Canadian Politics - Public Policy

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Political Science
Christopher Cochrane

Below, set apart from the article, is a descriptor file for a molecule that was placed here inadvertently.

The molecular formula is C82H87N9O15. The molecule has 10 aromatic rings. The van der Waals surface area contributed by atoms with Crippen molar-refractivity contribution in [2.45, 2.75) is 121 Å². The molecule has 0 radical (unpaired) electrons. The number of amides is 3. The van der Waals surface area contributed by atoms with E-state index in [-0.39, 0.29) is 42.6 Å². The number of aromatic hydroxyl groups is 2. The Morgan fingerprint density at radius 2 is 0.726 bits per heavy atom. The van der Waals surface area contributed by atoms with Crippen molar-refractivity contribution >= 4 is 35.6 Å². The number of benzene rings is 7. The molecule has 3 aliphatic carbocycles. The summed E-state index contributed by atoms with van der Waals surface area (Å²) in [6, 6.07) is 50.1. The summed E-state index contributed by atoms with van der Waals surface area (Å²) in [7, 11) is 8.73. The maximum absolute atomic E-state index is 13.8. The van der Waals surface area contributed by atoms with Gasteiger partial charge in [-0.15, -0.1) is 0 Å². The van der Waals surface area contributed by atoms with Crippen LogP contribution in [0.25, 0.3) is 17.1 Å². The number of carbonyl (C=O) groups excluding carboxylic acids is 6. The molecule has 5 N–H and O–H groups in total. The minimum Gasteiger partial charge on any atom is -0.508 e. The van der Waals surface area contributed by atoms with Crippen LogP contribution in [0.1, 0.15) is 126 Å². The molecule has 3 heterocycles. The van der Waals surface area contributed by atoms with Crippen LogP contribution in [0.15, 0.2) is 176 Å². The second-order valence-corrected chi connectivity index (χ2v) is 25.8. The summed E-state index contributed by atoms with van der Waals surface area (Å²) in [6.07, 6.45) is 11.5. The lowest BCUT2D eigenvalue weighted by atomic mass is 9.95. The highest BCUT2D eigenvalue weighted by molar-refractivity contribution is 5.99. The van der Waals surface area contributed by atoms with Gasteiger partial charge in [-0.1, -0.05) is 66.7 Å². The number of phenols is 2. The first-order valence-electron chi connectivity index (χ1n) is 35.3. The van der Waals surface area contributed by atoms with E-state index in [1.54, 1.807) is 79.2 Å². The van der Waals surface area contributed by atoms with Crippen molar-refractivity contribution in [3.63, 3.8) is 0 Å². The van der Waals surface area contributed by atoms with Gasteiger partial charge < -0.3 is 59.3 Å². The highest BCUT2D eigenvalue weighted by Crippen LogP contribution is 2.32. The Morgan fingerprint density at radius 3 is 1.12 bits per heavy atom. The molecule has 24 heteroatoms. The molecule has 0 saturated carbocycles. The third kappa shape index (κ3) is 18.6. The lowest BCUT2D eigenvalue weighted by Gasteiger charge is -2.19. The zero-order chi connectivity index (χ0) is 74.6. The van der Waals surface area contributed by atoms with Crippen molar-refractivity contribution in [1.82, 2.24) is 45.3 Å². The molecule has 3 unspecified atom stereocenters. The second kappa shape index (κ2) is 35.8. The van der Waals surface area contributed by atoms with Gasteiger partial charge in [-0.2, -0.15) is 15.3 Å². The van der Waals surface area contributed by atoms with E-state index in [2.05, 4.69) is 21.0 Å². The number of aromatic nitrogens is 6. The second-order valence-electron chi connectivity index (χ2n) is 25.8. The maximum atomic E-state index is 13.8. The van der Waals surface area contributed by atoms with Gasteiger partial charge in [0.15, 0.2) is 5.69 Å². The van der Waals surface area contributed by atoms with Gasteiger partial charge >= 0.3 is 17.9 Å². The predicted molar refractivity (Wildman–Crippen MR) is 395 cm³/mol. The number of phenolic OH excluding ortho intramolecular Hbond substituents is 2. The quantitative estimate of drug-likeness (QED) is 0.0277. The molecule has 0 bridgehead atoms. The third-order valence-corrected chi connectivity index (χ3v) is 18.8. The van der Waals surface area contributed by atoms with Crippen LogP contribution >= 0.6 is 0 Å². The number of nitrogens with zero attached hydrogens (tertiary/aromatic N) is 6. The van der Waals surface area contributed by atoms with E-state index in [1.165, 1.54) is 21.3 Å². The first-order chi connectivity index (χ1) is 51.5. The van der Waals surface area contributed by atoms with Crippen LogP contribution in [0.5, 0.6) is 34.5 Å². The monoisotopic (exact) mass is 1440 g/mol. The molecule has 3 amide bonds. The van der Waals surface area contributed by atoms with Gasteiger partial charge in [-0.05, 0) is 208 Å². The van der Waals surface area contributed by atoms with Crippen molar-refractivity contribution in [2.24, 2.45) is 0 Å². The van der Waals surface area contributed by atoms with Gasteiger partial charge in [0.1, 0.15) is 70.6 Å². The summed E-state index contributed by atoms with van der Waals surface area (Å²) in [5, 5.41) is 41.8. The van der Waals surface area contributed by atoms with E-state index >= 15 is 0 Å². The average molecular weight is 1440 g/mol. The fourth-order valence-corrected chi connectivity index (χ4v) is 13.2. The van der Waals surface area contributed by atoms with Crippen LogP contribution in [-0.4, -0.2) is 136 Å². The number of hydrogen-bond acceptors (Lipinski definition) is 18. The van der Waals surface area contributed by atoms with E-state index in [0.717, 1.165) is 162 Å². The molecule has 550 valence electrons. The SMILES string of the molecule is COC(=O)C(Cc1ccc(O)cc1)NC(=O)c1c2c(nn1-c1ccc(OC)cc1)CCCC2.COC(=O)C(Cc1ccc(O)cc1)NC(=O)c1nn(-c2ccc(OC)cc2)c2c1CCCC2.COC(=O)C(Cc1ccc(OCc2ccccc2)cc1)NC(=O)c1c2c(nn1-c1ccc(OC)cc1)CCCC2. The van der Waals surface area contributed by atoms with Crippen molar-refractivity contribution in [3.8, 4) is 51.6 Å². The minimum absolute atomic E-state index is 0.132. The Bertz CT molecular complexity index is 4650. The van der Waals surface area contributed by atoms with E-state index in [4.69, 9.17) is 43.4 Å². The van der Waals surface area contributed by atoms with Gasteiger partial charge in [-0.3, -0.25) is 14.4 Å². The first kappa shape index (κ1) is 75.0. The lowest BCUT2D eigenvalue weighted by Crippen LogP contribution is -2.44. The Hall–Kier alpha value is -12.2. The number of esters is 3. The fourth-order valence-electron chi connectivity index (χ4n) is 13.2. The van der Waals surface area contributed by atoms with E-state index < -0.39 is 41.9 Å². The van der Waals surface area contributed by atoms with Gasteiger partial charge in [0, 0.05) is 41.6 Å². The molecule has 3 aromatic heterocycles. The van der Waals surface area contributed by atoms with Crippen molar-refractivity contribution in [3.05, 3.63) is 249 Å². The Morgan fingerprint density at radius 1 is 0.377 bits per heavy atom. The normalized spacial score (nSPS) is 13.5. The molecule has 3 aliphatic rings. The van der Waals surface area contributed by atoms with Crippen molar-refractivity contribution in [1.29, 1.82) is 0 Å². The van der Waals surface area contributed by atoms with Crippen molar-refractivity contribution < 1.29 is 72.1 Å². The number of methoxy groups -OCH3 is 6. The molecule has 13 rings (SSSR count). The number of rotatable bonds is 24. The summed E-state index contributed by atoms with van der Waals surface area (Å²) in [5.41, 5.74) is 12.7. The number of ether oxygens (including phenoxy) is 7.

Canadian Politics Part 10: Public Policy Key Terms: Public Policy: a course of action or inaction chosen by public authorities to address a given problem or interrelated set of problems. Public policy can be defined as a course of action or inaction chosen by public authorities to address a given problem or interrelated set of problems. Leslie Pal adds that every policy has three key elements: 1. The definition of the problem 2. The goals to be achieved 3. Instruments or means chosen to address the problem and to achieve the goals The actual policymaking process can be divided into six phases: 1. Initiation 2. Priority-Setting 3. Policy Formulation 4. Legitimation 5. Implementation 6. Interpretation Not all policies or decisions involve such an elaborate process including all the institutions of government; indeed, many can be made unilaterally by the prime minister, the Cabinet, a minister, the bureaucracy, or the courts. Initiation The authorities are bombarded daily with hundreds of demands. These demands emanates from many different sources: a) The provinces and territories b) Opposition parties c) The media d) Advocacy groups e) Lobbyists f) Corporations g) Royal commissions h) Election promises i) Personal concerns of ministers or the prime minister j) The government caucus k) The bureaucracy l) Foreign countries (usually the United States), or other forces within the internal or external environments of the political system The policymaking process is set in motion when the prime minister and Cabinet, frequently termed the government have been impressed with the articulation of a demand and decide to look into the matter further. On a smaller scale, a single minister may also make such a decision. Donald J. Savoi reminds us, however, not to underestimate the extent to which ministers pursue initiatives recommended to them in mandate letters from the prime minister. It is at this point that a demand is sometimes said to become an issue. An issue, therefore, is a demand that has made it onto the public agenda and that is under serious consideration by the authorities. In such, a case, the Cabinet ordinarily sends a directive to the bureaucracy that it wants more information on the matter. Priority-Setting The second phase of the policymaking process involves the prime minister and Cabinet again, this time in their priority-setting capacity. Responding to course of action recommended by the public service, they decide which of the proposals they have selected for consideration are worthy of adoption. In other words, the prime minister and Cabinet (or, on lesser issues, an individual minister) must decide whether or not to take action on the issue, and, if they decide to act, they must determine the general lines of the initiative. At this point the Cabinet may also choose which policy instrument will be most appropriate to achieve their objective. Here a major constraint is the cost of the proposal, since almost all such proposals face fierce competition for the scarce financial resources available. If the Cabinet and PM are not sure about what course to follow, they may publish policy alternatives in coloured papers and make them available to the public. A Green Paper, for example, consists of an early consideration of an issue, with little indication of the direction of government policy. Policy Formulation Once it has approved a proposal in principle, the Cabinet usually sends another directive to the bureaucracy to work out the details in what is called the policy formulation phase. This is often a very time-consuming process that requires coordination among many federal government departments (now called horizontal management) and may also involve consultation with provincial governments, interest groups, and others. Policy communities and policy networks play an increasingly important role at this stage, and questions may be referred back to the Cabinet for further direction. On major, complex policy initiatives, the Cabinet sometimes issues a White Paper, which provides a clear indication of its intentions but still leaves room for public input with respect to details. If the proposal requires legislative action, the policy formulation stage culminates in a bill being drafted on the basis of the Memorandum to Cabinet. During this process, the minister will probably discuss the principles of the proposal with interested members of the government caucus. Once a bill has been drafted and approved by the responsible minister, it is sent to the leader of the government in the House of Commons. After reviewing its consistency with relevant Cabinet decisions, this minister reports to Cabinet and seeks authority for the introduction of the bill into the House of Commons. Legitimation The proposal then enters the legislative arena, that is, Parliament the House of Commons and the Senate. The relevant minister may accept technical alternations to the bill as it proceeds through the House of Commons and the Senate, but opposition amendments often cha
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